With over one billion streams, a loyal following, and her dedication to honesty, it’s no wonder that Ruth B. continues to impress.
With recent drop “Dirty Nikes” and her sophomore record soon on its way, Ruth B. continues to evolve and grow as an artist while staying unashamedly true to herself along the way.
Imagery, poetry, and visceral feelings are the cornerstones of Ruth B.’s work. Personal and yet relatable all in one swoop, her music is a perfect blend of soulful pop, highlighting her vocal talent, lyrical ability and instrumental skills.
Finding success early in her career with her hit single “Lost Boy” back in 2015, Ruth has continued to put out music that touches her listeners. With a dedication to storytelling and creativity, her songs resonate deeply while entertaining all at once.
We spoke with Ruth about her sound, where she draws inspiration from, her upcoming album, and much more.
Your sound has evolved quite a bit. What experiences or which artists have been some of your biggest influences on new music over the years?
I think I draw inspiration from a lot of different artists. I really grew a love for poetry and reading a lot of it heavily inspired my writing. Lauryn Hill is someone I’ve always looked up to and her album shaped me as a writer as well.
Talk us through your track, “Dirty Nikes”. What was the inspiration behind the song?
This song was inspired by the feeling of wanting to let go of something but not knowing how and the little things that remind us of people. Even if it’s as small as a pair of shoes.
Why do you think the imagery of “Dirty Nikes” so perfectly encapsulates the nostalgia of a relationship?
I’ve always loved to incorporate imagery into my writing. I think the image of a pair of beat-up runners kind of looks like what a broken relationship is.
You also put out a moving song, “If I Have A Son”, this past summer in response to the Black Lives Matter movement. What compelled you to share your feelings through music, and this song in particular?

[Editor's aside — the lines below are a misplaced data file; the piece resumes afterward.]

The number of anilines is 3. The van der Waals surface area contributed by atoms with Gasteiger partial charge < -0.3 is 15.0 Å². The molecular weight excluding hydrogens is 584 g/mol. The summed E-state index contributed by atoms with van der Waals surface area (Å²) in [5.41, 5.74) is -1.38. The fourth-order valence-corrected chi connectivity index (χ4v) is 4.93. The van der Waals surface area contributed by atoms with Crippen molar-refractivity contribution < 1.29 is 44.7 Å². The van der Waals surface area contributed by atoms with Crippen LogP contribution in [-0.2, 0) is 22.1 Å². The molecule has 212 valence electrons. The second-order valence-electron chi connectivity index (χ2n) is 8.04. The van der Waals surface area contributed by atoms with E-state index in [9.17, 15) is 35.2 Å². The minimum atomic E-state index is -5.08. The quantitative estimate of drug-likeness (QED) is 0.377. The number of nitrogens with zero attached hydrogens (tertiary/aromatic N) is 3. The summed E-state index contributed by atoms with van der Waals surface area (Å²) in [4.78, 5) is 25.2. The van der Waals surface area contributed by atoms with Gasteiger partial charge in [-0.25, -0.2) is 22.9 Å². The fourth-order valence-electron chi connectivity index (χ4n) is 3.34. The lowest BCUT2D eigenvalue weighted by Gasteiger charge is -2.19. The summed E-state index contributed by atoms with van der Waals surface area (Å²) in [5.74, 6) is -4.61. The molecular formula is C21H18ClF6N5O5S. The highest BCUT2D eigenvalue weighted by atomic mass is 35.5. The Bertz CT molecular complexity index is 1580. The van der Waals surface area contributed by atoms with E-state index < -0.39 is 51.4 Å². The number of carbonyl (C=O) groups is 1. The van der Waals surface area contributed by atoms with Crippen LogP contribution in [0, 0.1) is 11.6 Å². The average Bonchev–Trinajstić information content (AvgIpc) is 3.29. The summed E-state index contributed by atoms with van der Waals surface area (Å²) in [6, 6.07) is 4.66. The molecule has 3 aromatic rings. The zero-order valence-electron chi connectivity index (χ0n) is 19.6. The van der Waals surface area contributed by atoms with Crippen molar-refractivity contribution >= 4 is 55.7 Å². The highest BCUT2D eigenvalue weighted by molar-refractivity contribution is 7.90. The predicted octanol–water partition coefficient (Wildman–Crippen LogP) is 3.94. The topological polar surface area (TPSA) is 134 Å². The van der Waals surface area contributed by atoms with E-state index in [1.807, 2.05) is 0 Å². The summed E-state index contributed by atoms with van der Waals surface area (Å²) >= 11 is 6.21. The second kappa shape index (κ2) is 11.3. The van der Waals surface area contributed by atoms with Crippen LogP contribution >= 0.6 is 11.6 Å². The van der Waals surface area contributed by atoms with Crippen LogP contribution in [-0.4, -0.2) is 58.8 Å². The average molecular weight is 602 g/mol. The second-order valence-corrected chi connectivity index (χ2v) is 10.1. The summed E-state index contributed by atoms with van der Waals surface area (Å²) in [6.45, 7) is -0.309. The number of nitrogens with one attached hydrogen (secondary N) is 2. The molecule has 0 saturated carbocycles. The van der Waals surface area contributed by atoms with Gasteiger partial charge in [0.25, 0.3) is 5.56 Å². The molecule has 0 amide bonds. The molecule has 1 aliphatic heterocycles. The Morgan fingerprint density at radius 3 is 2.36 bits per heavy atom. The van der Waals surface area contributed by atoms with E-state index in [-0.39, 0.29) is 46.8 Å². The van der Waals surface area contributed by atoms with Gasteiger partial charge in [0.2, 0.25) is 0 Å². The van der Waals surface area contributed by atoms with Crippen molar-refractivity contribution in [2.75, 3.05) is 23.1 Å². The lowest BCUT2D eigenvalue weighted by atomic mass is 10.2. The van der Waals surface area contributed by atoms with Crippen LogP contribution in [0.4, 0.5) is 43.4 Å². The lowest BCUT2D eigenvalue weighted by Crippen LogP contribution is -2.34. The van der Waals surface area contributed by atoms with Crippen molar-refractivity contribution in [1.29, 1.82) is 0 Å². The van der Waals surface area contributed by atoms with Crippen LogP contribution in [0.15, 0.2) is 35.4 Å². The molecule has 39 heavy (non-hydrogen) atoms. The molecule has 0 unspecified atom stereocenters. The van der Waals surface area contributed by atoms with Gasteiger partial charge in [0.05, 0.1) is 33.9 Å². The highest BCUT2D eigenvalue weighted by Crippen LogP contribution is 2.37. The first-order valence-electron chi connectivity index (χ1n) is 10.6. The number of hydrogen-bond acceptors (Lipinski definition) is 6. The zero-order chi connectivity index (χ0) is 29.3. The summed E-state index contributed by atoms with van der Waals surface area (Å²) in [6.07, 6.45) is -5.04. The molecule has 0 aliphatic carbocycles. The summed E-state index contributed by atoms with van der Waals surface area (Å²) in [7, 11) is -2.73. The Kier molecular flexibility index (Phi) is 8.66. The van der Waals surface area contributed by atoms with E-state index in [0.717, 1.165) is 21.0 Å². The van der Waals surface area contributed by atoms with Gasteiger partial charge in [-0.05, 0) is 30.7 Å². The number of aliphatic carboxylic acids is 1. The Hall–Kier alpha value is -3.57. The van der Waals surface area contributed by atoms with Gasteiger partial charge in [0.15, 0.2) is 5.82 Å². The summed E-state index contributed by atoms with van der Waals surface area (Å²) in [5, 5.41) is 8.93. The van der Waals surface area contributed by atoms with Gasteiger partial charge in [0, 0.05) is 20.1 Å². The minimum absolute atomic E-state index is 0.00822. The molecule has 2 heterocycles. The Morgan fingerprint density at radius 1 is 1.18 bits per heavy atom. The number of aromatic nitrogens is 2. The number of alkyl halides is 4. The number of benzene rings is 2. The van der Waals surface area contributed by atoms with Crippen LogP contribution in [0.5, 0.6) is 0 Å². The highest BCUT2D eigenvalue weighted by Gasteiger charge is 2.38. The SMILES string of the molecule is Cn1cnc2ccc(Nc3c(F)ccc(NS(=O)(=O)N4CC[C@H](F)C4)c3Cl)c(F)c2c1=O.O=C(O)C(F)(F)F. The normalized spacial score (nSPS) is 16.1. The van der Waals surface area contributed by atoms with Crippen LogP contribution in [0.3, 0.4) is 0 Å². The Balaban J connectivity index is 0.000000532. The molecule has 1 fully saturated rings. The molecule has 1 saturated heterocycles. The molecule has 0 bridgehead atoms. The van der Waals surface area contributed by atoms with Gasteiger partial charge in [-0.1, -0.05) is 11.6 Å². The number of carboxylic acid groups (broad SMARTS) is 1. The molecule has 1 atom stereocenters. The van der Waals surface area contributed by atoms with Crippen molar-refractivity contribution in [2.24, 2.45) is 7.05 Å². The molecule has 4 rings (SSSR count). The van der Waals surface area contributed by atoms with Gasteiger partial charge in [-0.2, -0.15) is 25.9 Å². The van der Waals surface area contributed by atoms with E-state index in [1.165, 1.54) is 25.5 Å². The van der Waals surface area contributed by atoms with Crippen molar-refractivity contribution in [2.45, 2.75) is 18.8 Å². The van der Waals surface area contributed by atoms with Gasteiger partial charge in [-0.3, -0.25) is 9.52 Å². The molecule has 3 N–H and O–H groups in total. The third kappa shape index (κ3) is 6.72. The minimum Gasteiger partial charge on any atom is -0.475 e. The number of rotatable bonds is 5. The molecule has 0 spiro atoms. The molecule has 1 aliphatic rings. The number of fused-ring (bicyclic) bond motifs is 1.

It was a song I had always wanted to write I just didn’t know how. That time really pushed me to sit and just be honest when writing. It’s something that a lot of people go through and I just wanted to somehow say it in the way I know best.
It sounds like almost all of your songs come from a very personal place. Do you ever find it difficult to share that with the world, or is it therapeutic?
Sometimes it’s more difficult than others but I think the best songs are honest songs and the ones that come from a real and raw place.
Throughout the COVID-19 stay at home measures, artists have had to get creative with how they showcase music and connect to fans. One way in which you did this was through the ‘She Can Stem’ concert in Minecraft. What was that experience like and do you think these types of performances will become more and more common?
That was a really cool experience. Seeing myself as an avatar was super cool. I think you just have to be as creative as possible now. Times are so different and I think the internet is definitely going to be a way for live music to live on for a little while.
We’ve also heard you have a second album coming out next year. Can you tell us anything about it?
I’m very excited to share this upcoming project. It’s been in the works for a while now so I’m just anticipating having people finally hear it. It’s going to sound a little different but still very much storyteller.
In the future, if you could collaborate with any one artist, who would it be and why?
I would love to sing with Chris Martin of Coldplay. I love that band and him as a writer. He also has my favourite voice.
Finally, what do you hope fans and listeners take away from your music?
I hope they find the space to be themselves and to feel understood. I want them to know they’re never alone in anything.